Argentina's Peronists face painful defeat in midterms, polls show
BUENOS AIRES, Nov 5 (Reuters) - Argentina's Peronists are likely to suffer a major blow in midterm legislative elections, polls ahead of the Nov. 14 vote show, which could erase the ruling party's Senate majority as well as its strong position in the lower Chamber of Deputies.
The majority of surveys show the party of President Alberto Fernandez trailing by over 8 points behind the conservative opposition coalition Together for Change, with defeats likely in the populous city and province of Buenos Aires.
Defeat for the Peronists would be a hammer blow for Fernandez's reform plans in the second half of his term. It would likely embolden more radical factions in his party while forcing him to concede ground to the conservative right.
The party suffered a stinging loss in a September primary election, seen as a dry run for the November vote, which sparked a Cabinet reshuffle and a raft of spending measures to win back voters hit hard by the pandemic and years of economic decline.
A survey from pollster Management & Fit showed the conservative opposition well ahead on some 40% of the national vote versus 27.8% for the ruling Frente de Todos party, a slightly wider gap than in the primary vote.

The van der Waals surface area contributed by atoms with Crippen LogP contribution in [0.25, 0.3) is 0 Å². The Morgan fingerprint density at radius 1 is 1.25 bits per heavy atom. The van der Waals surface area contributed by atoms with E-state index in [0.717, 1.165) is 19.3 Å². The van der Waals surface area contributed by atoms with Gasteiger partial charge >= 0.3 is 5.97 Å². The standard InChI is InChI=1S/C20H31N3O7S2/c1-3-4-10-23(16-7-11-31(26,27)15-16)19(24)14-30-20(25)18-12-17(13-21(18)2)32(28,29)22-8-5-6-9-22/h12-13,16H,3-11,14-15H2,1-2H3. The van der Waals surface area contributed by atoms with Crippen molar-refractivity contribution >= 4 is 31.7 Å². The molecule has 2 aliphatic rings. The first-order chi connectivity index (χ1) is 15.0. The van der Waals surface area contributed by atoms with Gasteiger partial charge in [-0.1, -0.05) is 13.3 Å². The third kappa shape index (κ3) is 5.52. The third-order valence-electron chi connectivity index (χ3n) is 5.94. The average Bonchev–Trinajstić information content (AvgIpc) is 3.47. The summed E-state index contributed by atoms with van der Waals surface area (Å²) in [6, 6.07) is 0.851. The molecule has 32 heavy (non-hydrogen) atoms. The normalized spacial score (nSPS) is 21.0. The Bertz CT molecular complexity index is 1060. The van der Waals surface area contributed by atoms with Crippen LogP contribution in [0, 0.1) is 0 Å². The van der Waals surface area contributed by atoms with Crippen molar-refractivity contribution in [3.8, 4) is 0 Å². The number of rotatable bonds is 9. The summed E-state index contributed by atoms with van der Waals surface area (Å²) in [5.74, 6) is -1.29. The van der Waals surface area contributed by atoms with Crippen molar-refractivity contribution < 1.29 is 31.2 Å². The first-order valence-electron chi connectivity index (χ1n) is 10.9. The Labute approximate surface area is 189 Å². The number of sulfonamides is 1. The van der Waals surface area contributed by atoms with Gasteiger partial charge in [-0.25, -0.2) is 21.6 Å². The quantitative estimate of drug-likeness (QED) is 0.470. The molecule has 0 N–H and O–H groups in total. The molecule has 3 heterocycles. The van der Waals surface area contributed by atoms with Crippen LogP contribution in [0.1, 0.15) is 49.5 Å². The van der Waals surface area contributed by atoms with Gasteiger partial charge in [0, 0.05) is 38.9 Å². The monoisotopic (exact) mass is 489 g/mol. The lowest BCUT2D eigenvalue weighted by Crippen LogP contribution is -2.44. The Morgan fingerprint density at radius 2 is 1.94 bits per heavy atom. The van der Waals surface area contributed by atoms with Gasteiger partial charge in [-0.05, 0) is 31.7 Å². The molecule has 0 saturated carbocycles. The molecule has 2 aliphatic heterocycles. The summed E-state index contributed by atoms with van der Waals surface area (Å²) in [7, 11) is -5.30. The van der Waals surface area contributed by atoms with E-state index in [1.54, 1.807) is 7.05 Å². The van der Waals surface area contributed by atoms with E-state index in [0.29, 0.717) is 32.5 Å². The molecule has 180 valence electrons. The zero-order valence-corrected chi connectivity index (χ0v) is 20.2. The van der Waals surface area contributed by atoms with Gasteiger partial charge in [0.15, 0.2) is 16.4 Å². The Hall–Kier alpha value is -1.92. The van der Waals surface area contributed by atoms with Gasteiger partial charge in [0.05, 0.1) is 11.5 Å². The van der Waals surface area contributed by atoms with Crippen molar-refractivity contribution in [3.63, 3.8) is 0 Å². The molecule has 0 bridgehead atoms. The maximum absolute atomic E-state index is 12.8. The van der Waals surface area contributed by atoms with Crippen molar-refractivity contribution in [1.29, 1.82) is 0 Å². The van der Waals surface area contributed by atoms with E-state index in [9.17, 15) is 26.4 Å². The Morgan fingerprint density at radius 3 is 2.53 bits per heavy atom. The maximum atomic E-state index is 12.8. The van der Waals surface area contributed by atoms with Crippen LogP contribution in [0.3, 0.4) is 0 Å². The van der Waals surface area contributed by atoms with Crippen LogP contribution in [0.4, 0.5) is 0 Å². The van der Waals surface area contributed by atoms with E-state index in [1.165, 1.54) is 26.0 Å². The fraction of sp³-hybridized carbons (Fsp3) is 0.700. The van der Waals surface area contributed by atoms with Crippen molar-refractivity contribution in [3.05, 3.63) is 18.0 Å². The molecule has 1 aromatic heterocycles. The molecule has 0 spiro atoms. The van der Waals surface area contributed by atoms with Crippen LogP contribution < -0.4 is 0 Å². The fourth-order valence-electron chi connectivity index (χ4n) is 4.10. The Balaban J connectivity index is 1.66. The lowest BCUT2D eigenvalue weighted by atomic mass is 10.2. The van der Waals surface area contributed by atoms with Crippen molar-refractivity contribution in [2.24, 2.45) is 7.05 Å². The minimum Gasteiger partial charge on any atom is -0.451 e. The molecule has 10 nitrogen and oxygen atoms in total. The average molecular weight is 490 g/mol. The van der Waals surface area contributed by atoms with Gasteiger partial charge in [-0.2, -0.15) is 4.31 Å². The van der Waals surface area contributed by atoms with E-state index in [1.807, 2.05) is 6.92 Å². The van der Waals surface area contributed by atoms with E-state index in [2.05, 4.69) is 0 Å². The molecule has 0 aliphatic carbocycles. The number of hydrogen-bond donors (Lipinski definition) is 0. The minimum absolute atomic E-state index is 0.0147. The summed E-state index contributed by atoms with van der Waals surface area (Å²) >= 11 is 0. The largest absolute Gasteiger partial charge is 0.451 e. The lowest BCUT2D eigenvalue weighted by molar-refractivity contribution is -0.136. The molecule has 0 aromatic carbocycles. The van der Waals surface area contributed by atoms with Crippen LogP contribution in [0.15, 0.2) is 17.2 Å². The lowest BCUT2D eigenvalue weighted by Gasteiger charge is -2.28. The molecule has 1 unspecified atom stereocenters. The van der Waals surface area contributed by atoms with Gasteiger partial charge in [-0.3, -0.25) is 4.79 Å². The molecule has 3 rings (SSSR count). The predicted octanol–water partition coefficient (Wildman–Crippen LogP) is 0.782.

Another from Ricardo Rouvier & Asociados had the opposition on 42.1%, ahead of 34.2% for the government.
"All the indicators and expectations prior to the election indicate great dissatisfaction among people about socioeconomic conditions and an anger provoked by the prolonged quarantines due to the pandemic," Rouvier said in the statement.
"The trends currently reflect that of the primary vote."
The opposition is seen cementing victory in the more conservative-leaning capital city, and more importantly in the province of the same name Buenos Aires, the largest region in the country and usually a stronghold for the Peronists.
A poll on Friday by consultancy Giacobbe & Asociados showed opposition candidate Diego Santilli on 44.1% compared to 35.8% for Victoria Tolosa Paz, the ruling party's candidate.
Argentina, a major global grains exporter, has seen a mild recovery in the economy this year and COVID-19 cases fall, but is grappling with rampant inflation and tight capital controls amid a lack of confidence in the peso currency.
The South American country is also locked in talks to revamp some $45 billion it cannot repay to the International Monetary Fund, a deal which needs to be ratified by Congress.
Our Standards: The Thomson Reuters Trust Principles.